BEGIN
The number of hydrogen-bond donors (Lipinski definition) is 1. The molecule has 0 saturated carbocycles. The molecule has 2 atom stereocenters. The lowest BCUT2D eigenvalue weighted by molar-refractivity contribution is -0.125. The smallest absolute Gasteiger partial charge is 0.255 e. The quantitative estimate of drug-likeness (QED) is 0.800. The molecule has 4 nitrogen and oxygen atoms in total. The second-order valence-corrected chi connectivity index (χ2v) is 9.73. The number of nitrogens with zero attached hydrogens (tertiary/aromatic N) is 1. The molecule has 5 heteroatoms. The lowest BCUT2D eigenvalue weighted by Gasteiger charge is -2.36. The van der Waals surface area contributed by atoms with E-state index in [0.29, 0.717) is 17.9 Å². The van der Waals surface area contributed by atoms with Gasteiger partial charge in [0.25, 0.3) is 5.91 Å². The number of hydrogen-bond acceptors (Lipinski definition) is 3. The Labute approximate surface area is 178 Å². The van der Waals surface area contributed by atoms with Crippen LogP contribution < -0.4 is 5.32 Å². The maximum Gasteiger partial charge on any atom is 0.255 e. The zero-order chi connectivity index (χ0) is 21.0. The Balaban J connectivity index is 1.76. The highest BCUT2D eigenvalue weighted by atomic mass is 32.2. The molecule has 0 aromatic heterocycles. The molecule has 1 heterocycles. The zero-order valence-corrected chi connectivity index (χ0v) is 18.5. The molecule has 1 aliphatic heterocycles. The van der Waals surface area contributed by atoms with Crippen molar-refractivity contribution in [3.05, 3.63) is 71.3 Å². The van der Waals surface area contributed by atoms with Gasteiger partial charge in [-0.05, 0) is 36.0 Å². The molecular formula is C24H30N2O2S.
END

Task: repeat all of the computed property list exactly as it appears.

The number of hydrogen-bond donors (Lipinski definition) is 1. The molecule has 0 saturated carbocycles. The molecule has 2 atom stereocenters. The lowest BCUT2D eigenvalue weighted by molar-refractivity contribution is -0.125. The smallest absolute Gasteiger partial charge is 0.255 e. The quantitative estimate of drug-likeness (QED) is 0.800. The molecule has 4 nitrogen and oxygen atoms in total. The second-order valence-corrected chi connectivity index (χ2v) is 9.73. The number of nitrogens with zero attached hydrogens (tertiary/aromatic N) is 1. The molecule has 5 heteroatoms. The lowest BCUT2D eigenvalue weighted by Gasteiger charge is -2.36. The van der Waals surface area contributed by atoms with E-state index in [0.29, 0.717) is 17.9 Å². The van der Waals surface area contributed by atoms with Gasteiger partial charge in [0.25, 0.3) is 5.91 Å². The number of hydrogen-bond acceptors (Lipinski definition) is 3. The Labute approximate surface area is 178 Å². The van der Waals surface area contributed by atoms with Crippen LogP contribution < -0.4 is 5.32 Å². The maximum Gasteiger partial charge on any atom is 0.255 e. The zero-order chi connectivity index (χ0) is 21.0. The Balaban J connectivity index is 1.76. The highest BCUT2D eigenvalue weighted by atomic mass is 32.2. The molecule has 0 aromatic heterocycles. The molecule has 1 heterocycles. The zero-order valence-corrected chi connectivity index (χ0v) is 18.5. The molecule has 1 aliphatic heterocycles. The van der Waals surface area contributed by atoms with Crippen molar-refractivity contribution in [3.05, 3.63) is 71.3 Å². The van der Waals surface area contributed by atoms with Gasteiger partial charge in [-0.05, 0) is 36.0 Å². The molecular formula is C24H30N2O2S.